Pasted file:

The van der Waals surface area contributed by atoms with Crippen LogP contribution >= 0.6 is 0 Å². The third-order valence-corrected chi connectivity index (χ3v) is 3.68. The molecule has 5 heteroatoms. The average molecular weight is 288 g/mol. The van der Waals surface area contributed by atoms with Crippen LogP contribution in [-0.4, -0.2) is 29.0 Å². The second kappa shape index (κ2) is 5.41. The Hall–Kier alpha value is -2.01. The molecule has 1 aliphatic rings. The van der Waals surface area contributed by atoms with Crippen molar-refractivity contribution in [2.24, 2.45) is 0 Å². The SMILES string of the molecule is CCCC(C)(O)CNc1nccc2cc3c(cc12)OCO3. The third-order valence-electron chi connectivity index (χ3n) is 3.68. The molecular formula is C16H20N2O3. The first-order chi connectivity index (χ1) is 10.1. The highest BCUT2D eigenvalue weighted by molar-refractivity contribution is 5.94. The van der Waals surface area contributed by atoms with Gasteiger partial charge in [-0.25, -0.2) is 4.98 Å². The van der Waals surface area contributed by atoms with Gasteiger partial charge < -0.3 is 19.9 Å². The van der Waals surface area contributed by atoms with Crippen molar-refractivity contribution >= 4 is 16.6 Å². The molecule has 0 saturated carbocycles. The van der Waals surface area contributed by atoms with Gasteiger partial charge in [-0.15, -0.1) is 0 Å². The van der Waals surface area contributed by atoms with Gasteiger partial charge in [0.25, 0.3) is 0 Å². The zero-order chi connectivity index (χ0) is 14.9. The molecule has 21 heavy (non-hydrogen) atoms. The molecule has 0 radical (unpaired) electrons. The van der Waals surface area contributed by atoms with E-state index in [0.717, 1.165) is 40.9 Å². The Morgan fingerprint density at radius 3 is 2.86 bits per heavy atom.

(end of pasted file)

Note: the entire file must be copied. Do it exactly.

The van der Waals surface area contributed by atoms with Crippen LogP contribution >= 0.6 is 0 Å². The third-order valence-corrected chi connectivity index (χ3v) is 3.68. The molecule has 5 heteroatoms. The average molecular weight is 288 g/mol. The van der Waals surface area contributed by atoms with Crippen LogP contribution in [-0.4, -0.2) is 29.0 Å². The second kappa shape index (κ2) is 5.41. The Hall–Kier alpha value is -2.01. The molecule has 1 aliphatic rings. The van der Waals surface area contributed by atoms with Crippen molar-refractivity contribution in [2.24, 2.45) is 0 Å². The SMILES string of the molecule is CCCC(C)(O)CNc1nccc2cc3c(cc12)OCO3. The third-order valence-electron chi connectivity index (χ3n) is 3.68. The molecular formula is C16H20N2O3. The first-order chi connectivity index (χ1) is 10.1. The highest BCUT2D eigenvalue weighted by molar-refractivity contribution is 5.94. The van der Waals surface area contributed by atoms with Gasteiger partial charge in [-0.25, -0.2) is 4.98 Å². The van der Waals surface area contributed by atoms with Gasteiger partial charge < -0.3 is 19.9 Å². The van der Waals surface area contributed by atoms with Crippen molar-refractivity contribution >= 4 is 16.6 Å². The molecule has 0 saturated carbocycles. The van der Waals surface area contributed by atoms with Gasteiger partial charge in [-0.15, -0.1) is 0 Å². The van der Waals surface area contributed by atoms with Gasteiger partial charge in [0.25, 0.3) is 0 Å². The zero-order chi connectivity index (χ0) is 14.9. The molecule has 21 heavy (non-hydrogen) atoms. The molecule has 0 radical (unpaired) electrons. The van der Waals surface area contributed by atoms with E-state index in [0.717, 1.165) is 40.9 Å². The Morgan fingerprint density at radius 3 is 2.86 bits per heavy atom.